Yesterday I went shopping. Not with a client, all on my own. I had no intention of buying anything, nor was I looking for anything in particular, so I guess you could say I was just having a browse.
I first popped into Zara to see their latest offerings. The store was busy but certainly nothing like the madness when the retailer first opened its Burke Street store 2 years ago.
I’m a great scanner. I think my ‘skill’ or technique as a shopper (and now as a personal shopper) has always been to scan a retail space to get an instant feel for what’s on offer. That’s why I like ordered, well organised retail spaces where clothing racks are orderly and somewhat minimalist. This is why I don’t do sales. Or op shops and markets. Though I obviously have the patience to sift through racks of clothing to find the perfect piece for a client, when it comes to shopping for myself, I just can’t be bothered.
So when faced with a rack of clothing, let alone and entire store (or floor) that is disorganised, cluttered and messy, it puts me right off. It means I have to pick through every single piece to find the hidden gem. I have to consider every individual item. I can’t scan the rack for instant evaluation.
So when I walk into a store like Zara, I rather like it. There’s heaps of room for all stock to be displayed nicely and I can easily see what’s there and what to look at. Needless to say I can very quickly scan and assess.
I looked at a few pieces in Zara but I only tried on some boyfriend jeans (yes OK, a have an obsession) They fit very well. But there was something else going through my mind in Zara, and in the change room, I made a decision not to buy them. Earlier this week I watched the ABC’s Four Corners program which visited some of the survivors of the disastrous Bangladesh garment factory collapse. It made me question my fashion purchases, particularly those from low priced retailers. I don’t buy a lot of cheap clothes but I do own a few pieces from one of the companies named on the program, Mango (MNG)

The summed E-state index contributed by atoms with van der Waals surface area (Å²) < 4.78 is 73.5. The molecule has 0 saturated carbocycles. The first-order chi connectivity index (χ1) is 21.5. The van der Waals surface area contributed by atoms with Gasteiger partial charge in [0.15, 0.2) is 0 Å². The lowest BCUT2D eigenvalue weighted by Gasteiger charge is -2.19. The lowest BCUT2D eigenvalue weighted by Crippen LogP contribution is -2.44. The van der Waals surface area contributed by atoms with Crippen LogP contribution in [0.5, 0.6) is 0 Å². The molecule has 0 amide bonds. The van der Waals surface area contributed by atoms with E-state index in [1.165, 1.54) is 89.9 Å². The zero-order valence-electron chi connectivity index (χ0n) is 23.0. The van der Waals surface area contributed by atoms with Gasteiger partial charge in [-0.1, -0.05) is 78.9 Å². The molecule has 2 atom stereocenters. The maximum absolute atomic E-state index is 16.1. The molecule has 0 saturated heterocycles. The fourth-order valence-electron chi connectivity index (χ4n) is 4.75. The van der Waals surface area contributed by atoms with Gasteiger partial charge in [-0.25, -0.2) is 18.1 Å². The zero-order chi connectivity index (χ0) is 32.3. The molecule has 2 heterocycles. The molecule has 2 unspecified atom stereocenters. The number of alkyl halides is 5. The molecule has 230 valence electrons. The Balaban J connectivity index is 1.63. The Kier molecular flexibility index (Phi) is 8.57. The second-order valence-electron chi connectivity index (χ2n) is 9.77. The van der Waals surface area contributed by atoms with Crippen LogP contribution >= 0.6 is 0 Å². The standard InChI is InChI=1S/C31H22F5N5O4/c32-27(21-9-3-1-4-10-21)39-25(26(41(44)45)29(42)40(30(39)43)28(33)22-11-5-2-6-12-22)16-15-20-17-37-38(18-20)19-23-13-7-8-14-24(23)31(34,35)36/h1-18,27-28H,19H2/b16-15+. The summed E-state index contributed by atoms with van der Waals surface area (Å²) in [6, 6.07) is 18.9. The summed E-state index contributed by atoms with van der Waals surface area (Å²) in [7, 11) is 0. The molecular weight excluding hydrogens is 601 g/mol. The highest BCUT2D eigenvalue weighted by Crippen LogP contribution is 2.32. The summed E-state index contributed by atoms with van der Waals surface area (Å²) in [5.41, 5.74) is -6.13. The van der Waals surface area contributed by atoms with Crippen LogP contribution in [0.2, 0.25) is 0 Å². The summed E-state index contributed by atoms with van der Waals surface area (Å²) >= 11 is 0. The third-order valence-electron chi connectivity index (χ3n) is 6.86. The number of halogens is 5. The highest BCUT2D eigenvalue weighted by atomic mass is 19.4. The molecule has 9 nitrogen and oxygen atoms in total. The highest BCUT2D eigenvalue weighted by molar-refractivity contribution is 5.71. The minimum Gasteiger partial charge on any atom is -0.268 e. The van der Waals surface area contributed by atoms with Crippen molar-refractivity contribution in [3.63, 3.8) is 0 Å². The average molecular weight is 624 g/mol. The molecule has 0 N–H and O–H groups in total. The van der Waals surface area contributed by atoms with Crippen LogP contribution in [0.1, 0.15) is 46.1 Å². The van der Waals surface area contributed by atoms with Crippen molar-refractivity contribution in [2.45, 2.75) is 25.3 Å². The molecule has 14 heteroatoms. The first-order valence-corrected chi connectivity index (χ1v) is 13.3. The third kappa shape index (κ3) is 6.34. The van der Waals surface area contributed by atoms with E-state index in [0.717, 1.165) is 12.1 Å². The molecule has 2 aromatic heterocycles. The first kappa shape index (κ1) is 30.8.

So whilst wandering through Zara yesterday, I asked myself, do I really need any of this? And my answer was no.
I then went next door to Myer to take a look at the international designer section (let’s just say in the name of research) Again, I wasn’t looking for anything in particular, and I certainly wasn’t looking to buy. But here’s where my other day’s dilemma took hold- too much stock displayed in an unorderly fashion (pardon the pun) In order to see if there was anything that took my fancy, I had to sift through the racks, piece by piece. If an item did in fact catch my eye, I then could barely remove it for a closer look due to some ridiculous security tag woven through the garment and attached to the rack. Needless to say, this shopping experience had me feeling irritated, disinterested and overwhelmed. And so I left, walked home, credit card unharmed.
So yes, even personal shoppers, people like me who get paid to shop, feel the pains and frustrations of shopping for clothes. Thank goodness I never feel like this when I’m working.
Category: Personal Shopper